Monday, December 10, 2012

SCN--Gerardo Herrero's FROZEN SILENCE explores Franco's "Blue Division" in WWII

TrustMovies is very glad that Richard Peña, the FSLC's about-to-retire head of program-ming, introduced the film FROZEN SILENCE (Silencio en la nieve) at its single Spanish Cinema Now screening last Friday night, for he gave the audience a quick and very helpful understan-ding of what the Franco-inspired Blue Division of World War II was all about. Made up of both conscripts and volunteers (the latter of whom often had relatives imprisoned by Franco, so they hoped their service might help arrange a release), this Blue Division fought along side of the Nazis against the Russians on the eastern front of the war.

Some of these volunteers no doubt had Socialist sympathies, having fought against Franco in the Spanish Civil War. But here they are now, fighting for the great Dictator of Germany at the behest of the Little Dictator of Spain. Talk about unwanted ironies. Directed by famed producer and occasional director Gerardo Herrero (shown at left), with an adaptation from Nicolás Saad of the novel by Ignacio del Valle, the movie is an impressive feat production-wise, set as it is in a snowy semi-fortress where the German and Spanish soldiers sit in the midst of the local Russians they have semi-conquered. Betrayal, or at least the threat of it, is everywhere in this movie, giving the film a queasy, uneasy quality almost from first frame to last.

So, when early on, a soldier's corpse is discovered amidst some horses (above) frozen into the snowbanks, another clever soldier (he's a former detective) surmises that the man was dead before he froze. Further investigation leads to the discovery of words from a children's song carved into his chest. Nasty. Soon another, similarly carved corpse (below) turns up.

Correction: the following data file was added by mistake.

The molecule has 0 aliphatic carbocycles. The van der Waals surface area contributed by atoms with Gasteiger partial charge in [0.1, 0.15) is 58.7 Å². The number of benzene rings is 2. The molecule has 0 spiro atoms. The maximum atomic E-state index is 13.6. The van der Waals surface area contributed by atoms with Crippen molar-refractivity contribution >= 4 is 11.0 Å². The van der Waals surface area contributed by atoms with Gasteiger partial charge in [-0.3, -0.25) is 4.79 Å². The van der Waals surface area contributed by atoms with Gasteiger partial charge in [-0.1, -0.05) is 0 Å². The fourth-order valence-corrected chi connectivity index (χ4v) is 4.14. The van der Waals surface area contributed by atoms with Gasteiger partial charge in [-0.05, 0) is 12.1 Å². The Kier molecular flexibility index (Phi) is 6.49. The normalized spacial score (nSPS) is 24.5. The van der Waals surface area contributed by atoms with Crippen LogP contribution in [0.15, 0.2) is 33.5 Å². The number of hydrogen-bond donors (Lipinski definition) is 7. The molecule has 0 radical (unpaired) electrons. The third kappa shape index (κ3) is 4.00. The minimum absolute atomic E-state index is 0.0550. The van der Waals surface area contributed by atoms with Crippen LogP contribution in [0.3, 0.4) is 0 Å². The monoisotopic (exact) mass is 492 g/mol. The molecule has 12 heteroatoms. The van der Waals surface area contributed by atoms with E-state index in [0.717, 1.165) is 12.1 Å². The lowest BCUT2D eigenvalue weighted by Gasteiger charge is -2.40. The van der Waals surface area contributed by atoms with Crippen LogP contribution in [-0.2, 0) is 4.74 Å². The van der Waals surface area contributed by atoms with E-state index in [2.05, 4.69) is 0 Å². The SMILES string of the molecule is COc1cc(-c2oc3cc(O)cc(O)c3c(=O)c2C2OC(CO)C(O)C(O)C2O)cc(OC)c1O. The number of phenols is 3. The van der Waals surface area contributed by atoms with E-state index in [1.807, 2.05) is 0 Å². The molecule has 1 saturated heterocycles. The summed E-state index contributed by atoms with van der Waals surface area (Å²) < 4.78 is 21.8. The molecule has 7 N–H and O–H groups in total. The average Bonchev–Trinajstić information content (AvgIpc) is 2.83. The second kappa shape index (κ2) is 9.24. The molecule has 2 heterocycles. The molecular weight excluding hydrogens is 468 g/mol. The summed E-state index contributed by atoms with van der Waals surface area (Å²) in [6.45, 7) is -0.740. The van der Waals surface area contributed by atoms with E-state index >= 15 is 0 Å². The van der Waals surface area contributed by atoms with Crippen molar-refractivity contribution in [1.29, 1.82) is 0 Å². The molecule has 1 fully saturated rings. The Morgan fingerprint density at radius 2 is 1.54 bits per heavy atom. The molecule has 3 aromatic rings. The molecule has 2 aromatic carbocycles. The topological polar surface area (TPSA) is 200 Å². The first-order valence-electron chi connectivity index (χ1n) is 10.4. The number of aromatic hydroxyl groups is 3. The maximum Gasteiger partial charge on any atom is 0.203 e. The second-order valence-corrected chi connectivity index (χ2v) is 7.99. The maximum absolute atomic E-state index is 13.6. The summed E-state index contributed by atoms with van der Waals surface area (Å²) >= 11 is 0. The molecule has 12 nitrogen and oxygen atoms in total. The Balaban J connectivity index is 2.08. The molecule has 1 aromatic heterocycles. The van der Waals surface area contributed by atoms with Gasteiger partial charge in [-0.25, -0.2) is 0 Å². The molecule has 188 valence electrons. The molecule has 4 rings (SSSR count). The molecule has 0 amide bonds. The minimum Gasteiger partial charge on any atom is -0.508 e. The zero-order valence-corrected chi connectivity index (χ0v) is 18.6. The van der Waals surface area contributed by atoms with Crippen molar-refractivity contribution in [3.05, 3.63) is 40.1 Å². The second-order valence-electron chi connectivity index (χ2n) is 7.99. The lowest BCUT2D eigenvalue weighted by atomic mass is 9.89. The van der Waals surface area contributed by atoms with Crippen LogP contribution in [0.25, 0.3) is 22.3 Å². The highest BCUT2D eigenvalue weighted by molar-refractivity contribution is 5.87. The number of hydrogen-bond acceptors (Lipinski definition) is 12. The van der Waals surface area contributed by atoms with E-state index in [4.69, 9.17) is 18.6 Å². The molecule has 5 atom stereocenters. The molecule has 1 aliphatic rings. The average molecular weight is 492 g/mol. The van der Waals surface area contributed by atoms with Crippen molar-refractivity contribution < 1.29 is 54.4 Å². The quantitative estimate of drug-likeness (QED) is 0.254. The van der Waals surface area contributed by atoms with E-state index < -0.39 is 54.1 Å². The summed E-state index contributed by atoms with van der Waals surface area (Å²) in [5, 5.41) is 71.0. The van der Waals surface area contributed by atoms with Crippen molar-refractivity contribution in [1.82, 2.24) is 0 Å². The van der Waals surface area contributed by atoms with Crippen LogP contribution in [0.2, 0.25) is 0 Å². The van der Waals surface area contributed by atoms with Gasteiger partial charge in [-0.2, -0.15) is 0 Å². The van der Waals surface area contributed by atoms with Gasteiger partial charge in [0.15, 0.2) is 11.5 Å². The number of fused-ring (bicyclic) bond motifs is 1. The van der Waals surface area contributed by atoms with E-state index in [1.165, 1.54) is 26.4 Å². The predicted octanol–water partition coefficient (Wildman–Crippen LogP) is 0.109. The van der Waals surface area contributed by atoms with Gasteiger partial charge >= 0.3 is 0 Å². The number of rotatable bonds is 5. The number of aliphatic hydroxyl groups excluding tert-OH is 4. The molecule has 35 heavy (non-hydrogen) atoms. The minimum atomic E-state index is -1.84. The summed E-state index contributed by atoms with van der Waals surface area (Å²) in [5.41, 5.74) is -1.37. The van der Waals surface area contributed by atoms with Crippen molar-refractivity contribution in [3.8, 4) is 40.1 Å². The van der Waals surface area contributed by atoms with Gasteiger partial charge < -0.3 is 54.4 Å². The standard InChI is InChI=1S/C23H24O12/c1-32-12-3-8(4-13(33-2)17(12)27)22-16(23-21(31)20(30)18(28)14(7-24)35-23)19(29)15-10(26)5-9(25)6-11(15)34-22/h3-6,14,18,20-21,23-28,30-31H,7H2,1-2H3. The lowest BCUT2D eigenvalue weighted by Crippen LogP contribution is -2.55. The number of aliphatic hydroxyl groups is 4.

Movie murder-mysteries set amidst the military happen along every decade or so (Night of the Generals is one of the earlier that I recall) and they are often of more than average interest because of their onion-like appeal: one layer of mystery inside another layer of military. Frozen Silence goes them one better by placing its story inside a military situation rife with several extra layers of unrest and suspicion.  There is even a game of "roulette" that figures prominently in the plot -- and no, it is not the Casino Royale type but rather that of The Deer Hunter.

Drawbacks to the film includes a cast in which several of the actors bear too much similarity to each other, making immediate differen-tiation sometimes a problem. Lead actors Juan Diego Botto and Carmelo Gómez, both seen from time to time in this yearly series, could easily come from the same genetic pool, and certain other actors, during their prime scene or at their revelatory moment, may have you exclaiming, "Oh, it's him! -- followed by an immediate, "Wait a minute: Who is he exactly?" Everyone appearing constantly in military uniform (except of course, when they semi-strip for a love scene) doesn't do a lot for differentiation, either.

But these are minor quibbles. For the most past Frozen Silence succeeds twice over -- giving us a most interesting slice of Spanish wartime/political history, along with a pretty good mystery. Though its one playdate in the series has come and gone, you can check out what else is available over the coming week in Spanish Cinema Now by clicking here.

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